History of Industry Robot
The earliest known industrial robot that meets the ISO definition is the “Regulations” completed by Griffith P. Taylor in 1937 and published in Meccano Magazine, March 1938. It is almost exclusively a crane-like device built of Meccano pieces and powered by a single electric motor. Five axes of movement are possible, including grab-and-grab rotation. Automation is achieved by using perforated tape to energize the solenoid, which will facilitate the movement of the crane’s control rod. The robot can stack blocks in pre-set patterns. The number of motor revolutions needed for each desired motion is plotted on graph paper. This information is then transferred to a paper tape, which also drives the robot’s individual motors. In 1997, a complete copy of the robot built by Chris Schutte.
Georges DeVoe applied for a robotics in 1954 (awarded 1961). The first company to make robots was Unimation, founded by Devol and Joseph F. Engelberger in 1956, and was based on Devol’s original. Unimation robots are also known as programmable transfer machines, since at first their main use was to transfer objects from one point to another, less than ten feet or so apart. They used hydraulic actuators and programmed the joint coordinates, ie the angles of each joint during a teaching session for storage and playback operations. They are to 1/10,000th of an inch. After Unimation* its technology, Kawasaki Heavy Industries and GKN, manufacture Unimates in Japan and the UK respectively. For some time Unimation’s competitor was Milacron Corporation of Cincinnati, Ohio, USA. This changed fundamentally in the late 1970s when several large conglomerates in Japan began producing similar industrial robots.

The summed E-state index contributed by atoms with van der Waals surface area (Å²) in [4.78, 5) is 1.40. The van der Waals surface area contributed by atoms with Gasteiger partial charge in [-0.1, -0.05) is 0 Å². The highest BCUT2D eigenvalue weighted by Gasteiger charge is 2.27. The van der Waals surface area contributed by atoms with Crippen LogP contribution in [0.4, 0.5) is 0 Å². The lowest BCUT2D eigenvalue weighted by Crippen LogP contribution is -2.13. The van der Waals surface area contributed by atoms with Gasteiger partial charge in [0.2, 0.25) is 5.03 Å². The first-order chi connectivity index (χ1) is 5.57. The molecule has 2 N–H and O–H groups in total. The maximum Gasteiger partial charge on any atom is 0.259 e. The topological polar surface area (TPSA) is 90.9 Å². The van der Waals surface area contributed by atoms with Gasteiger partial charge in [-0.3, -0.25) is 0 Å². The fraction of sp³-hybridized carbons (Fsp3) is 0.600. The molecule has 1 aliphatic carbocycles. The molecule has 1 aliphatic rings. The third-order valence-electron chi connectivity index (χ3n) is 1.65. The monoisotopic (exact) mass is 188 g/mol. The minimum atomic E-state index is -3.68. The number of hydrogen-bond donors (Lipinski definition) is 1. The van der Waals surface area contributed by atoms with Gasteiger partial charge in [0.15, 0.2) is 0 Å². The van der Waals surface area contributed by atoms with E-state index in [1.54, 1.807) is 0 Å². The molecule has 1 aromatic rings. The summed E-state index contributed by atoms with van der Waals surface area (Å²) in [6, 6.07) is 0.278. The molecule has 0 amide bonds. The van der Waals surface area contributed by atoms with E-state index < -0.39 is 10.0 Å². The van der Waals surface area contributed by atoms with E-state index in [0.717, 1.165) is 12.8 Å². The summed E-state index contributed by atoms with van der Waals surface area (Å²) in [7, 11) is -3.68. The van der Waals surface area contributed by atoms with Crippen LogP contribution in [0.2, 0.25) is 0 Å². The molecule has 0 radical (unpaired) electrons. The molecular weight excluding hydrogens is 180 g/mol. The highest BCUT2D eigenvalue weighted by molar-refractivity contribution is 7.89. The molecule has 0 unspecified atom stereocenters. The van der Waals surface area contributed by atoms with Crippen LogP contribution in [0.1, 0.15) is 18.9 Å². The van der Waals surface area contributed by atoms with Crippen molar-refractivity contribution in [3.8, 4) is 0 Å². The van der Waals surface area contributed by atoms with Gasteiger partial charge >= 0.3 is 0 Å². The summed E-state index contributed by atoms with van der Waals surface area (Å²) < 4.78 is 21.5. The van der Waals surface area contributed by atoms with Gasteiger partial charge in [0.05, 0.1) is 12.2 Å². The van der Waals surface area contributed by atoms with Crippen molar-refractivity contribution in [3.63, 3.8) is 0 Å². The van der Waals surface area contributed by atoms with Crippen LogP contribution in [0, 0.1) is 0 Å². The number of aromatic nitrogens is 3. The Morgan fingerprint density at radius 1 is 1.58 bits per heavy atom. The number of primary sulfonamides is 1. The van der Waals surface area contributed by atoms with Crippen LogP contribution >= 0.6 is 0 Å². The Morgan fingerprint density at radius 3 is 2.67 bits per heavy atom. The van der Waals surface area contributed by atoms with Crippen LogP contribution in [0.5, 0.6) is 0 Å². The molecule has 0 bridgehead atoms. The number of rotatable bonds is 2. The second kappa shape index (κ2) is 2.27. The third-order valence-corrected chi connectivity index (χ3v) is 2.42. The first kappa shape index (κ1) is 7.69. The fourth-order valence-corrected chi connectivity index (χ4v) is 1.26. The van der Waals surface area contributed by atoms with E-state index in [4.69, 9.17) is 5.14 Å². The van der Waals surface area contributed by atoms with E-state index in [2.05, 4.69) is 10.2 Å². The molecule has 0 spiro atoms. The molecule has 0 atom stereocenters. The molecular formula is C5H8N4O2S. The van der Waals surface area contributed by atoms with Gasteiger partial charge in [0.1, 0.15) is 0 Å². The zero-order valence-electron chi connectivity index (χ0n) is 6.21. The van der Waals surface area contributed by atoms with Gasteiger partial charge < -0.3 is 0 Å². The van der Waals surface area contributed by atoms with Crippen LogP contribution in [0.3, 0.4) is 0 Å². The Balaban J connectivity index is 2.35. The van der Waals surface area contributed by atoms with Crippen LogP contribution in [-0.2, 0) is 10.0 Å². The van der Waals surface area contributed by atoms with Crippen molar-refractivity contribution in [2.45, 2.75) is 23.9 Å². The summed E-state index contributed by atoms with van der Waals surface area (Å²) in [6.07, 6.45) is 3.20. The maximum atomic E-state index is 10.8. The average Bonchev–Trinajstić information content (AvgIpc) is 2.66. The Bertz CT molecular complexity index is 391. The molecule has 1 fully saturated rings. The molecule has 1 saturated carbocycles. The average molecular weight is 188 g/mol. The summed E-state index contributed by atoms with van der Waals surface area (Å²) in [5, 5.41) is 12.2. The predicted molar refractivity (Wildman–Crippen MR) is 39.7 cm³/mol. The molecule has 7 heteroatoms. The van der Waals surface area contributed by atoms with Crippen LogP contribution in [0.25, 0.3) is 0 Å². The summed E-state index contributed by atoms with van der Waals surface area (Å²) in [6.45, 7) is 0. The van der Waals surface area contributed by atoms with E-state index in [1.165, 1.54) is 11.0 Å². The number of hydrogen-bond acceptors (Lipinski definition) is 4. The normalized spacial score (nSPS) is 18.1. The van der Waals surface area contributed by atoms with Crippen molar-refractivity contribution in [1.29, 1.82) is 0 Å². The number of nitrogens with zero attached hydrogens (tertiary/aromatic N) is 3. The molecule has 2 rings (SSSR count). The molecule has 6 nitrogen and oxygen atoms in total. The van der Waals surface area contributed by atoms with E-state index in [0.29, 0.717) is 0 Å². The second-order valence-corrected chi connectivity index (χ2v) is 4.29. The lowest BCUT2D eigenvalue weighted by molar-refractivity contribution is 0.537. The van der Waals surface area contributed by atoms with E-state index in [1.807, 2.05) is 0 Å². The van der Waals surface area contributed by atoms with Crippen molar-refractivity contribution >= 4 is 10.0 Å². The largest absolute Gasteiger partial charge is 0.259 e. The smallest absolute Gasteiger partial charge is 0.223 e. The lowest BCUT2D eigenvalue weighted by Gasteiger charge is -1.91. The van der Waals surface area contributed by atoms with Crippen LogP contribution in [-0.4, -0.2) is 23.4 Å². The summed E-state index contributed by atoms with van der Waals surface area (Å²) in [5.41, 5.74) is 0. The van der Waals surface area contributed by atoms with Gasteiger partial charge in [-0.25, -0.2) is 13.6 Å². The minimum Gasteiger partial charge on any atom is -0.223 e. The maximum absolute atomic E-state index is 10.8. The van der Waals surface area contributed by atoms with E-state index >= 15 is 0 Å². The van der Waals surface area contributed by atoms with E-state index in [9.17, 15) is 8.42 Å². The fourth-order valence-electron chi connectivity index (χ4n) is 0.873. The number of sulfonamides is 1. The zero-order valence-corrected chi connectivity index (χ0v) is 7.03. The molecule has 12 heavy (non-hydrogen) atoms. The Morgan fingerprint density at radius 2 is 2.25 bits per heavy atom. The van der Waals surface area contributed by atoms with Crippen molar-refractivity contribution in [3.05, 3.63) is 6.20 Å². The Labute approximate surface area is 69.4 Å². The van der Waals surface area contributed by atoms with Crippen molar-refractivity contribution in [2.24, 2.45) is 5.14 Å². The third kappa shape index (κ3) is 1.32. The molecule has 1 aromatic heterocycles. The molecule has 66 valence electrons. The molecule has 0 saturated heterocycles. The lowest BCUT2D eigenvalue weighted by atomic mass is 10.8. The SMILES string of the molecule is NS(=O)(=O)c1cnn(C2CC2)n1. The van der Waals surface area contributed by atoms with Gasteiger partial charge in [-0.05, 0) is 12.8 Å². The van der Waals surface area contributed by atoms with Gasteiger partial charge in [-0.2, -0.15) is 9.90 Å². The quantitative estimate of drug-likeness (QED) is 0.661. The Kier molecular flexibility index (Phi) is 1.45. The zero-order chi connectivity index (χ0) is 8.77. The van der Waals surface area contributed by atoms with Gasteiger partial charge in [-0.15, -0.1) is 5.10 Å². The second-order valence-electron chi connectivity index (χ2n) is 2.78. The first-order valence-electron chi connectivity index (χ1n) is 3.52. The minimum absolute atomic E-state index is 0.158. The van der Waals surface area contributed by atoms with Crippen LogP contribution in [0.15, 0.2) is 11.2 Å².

Invented by Victor Scheinman at Stanford University in 1969, the Stanford Arm, an all-electric, 6-axis articulated robot design allows for a one-arm solution. This allows it to track arbitrary paths in space, broadening the potential use of the robot to more complex applications such as assembly and welding. Scheinman then designed the second arm of the MIT Artificial Intelligence Laboratory, dubbed “the MIT arm.” Scheinman, after receiving a scholarship from Unimation to develop his design, sold those designs to Unimation who further Developed with their backing, General Motors, which later marketed the Programmable Universal Machine Assembly (PUMA).
Industrial robots took off quite quickly in Europe, both ABB robots and KUKA robots brought to the robot market. In 1973, ABB robots (formerly ASEA) launched IRB 6, the world’s first commercially available all-electric microprocessor-controlled robot. The first two IRB 6 robots were sold to Magnussen in Sweden for grinding and polishing tube bending and were installed in production in January 1974. Also in 1973, KUKA Robotics built its first robot, called FAMULUS, also a 1-joint robot with 6 electromechanical drive axes.
Interest in robotics increased in the late 1970s, with many American companies entering the field, including large companies such as General Electric and General Motors (which formed a joint venture between FANUC Robotics and FANUC Japan Ltd). American startups include Automatix and Adept Technologies, Inc. At the height of the robotics boom in 1984, Unimation acquired Westinghouse Electric Company for $107 million. Westinghouse sold Unimation to Stäubli Fave de SCA of France in 1988, was also making articulated robots for general industrial and cleanroom applications, and even bought the Robotics Division of Bosch in late 2004.
Only a few non-Japanese companies manage to finally survive in this market, the main ones are: Adept Technology, Stäubli, Unimation, the Swedish-Swiss company ABB Asia Brown Boveri, the German company KUKA Robotics and Italian Company Comau.
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